P. Ivan Young


P. Ivan Young is author of Smell of Salt, Ghost of Rain (Brick House Books, 2015) and the chapbook, A Shape in the Waves (Stepping Stones Press, 2008). He received an Individual Artist Award from the Maryland State Arts Council (2011), and is the 2013 winner of the Norton Girault Literary Prize. His most recent publications are in American Life in Poetry, The Louisville Review, Cider Press Review, Watershed Review, Passages North, The Southeast Review, and Hayden’s Ferry Review. He is currently a doctoral student in English at University of Nebraska Lincoln, where he reads for Prairie Schooner.


What Darkness Says

I. Denial

Listen to the child: it sounds
like a claw, an empty nest
of starlings, rain-soaked,
falling to the ground.

In late summer, blackberries
hang on a fence. All it takes
is a hand to paint
the sidewalk in
all those black holes.

II. Anger

My mother never spoke it.
Maybe it was her eyes? No,
it was the skin below,
the wrinkles. No, the shadow,
the shimmering eye shadow.
No, it was the bruise hidden beneath.

The truck driver wouldn't look at me.
Only the wing-flap sound as he spun
the table-top juke box
and chose "The Night the Lights
Went Out in Georgia." Her favorite.
Black coffee and the ice cream amends.
The silent waiting for me to leave.

III. Bargaining

My cousin shook cheap prophecies
out of the Magic Eight Ball.
We were high. Later, I tried to recall
if he predicted the phone call
that said it tasted like gasoline.

A phone is like a cup.
I swallow my Aunt's faint words,
the way he must have
tilted the hard red metal
can to his lips.
Drink his body on a gurney,
drink his breath
like a lamp waiting to be lit.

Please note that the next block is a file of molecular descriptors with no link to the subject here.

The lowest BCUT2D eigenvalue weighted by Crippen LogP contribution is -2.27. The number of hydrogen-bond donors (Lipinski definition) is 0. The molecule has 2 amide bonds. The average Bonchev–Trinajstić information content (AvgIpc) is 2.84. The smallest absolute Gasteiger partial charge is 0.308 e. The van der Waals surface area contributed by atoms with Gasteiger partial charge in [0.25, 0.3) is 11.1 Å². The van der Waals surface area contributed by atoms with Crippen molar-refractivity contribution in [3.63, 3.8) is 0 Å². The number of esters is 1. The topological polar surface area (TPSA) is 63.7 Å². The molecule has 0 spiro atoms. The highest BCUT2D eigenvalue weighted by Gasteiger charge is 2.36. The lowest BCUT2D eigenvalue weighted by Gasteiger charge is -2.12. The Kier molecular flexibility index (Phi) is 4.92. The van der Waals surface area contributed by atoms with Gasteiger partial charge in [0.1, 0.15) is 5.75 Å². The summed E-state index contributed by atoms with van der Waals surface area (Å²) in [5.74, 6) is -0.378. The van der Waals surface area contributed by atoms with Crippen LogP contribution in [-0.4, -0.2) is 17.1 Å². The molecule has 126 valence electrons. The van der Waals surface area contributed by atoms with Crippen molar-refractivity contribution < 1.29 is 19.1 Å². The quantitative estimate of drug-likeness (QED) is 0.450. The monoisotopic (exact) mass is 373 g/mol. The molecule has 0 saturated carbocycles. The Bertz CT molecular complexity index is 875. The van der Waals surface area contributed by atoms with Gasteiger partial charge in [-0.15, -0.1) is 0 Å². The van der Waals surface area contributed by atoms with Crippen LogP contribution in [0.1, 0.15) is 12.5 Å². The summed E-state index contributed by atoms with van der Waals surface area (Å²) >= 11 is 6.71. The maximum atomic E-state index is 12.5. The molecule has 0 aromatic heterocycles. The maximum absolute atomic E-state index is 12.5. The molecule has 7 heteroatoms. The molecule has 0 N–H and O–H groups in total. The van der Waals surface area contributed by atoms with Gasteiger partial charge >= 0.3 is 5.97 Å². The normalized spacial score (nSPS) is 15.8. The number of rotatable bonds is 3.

IV. Depression

I wanted to feel it,
there at the lake, at sunset.
I closed my mouth, my eyes. I sank
into the thermocline, that distinct line
between the body numb
and a rising to the light.

The cold slipping up my toes
felt like a hand grasping
for my ankle, the way my stepfather
gripped my mother's wrist
as his other hand became
a moon, an eclipse.

V. Acceptance

A diver would say subtraction
of the way descent
slowly erases light. Layer lifts
off of layer, like stripping wall paper,
red gone, orange gone,
until somewhere beyond the final
violet haze, the great bowl
of nothing that contains us.

So I open this bag filled with gear
I've gathered over the years:
a black mask, a snorkel,
the smeared ink in a book
where I logged my dives, small stories.
I find my own wonder: A purple shrimp
brighter than a bruise, my body inverted,
head on the sand, fins lapping the sun
above me. I gave up looking
and the translucent body emerged.

Beautiful strange things happen when you dive, such as the subtraction of light based on the order of refraction. The deeper you go, the more each wavelength of color is stripped away until eventually everything takes on a violet hue (the last wavelength to be filtered) that seems somehow like you've reached a bare and essential state. Reviewing my old dive logs took me on this journey of grief and transcendence.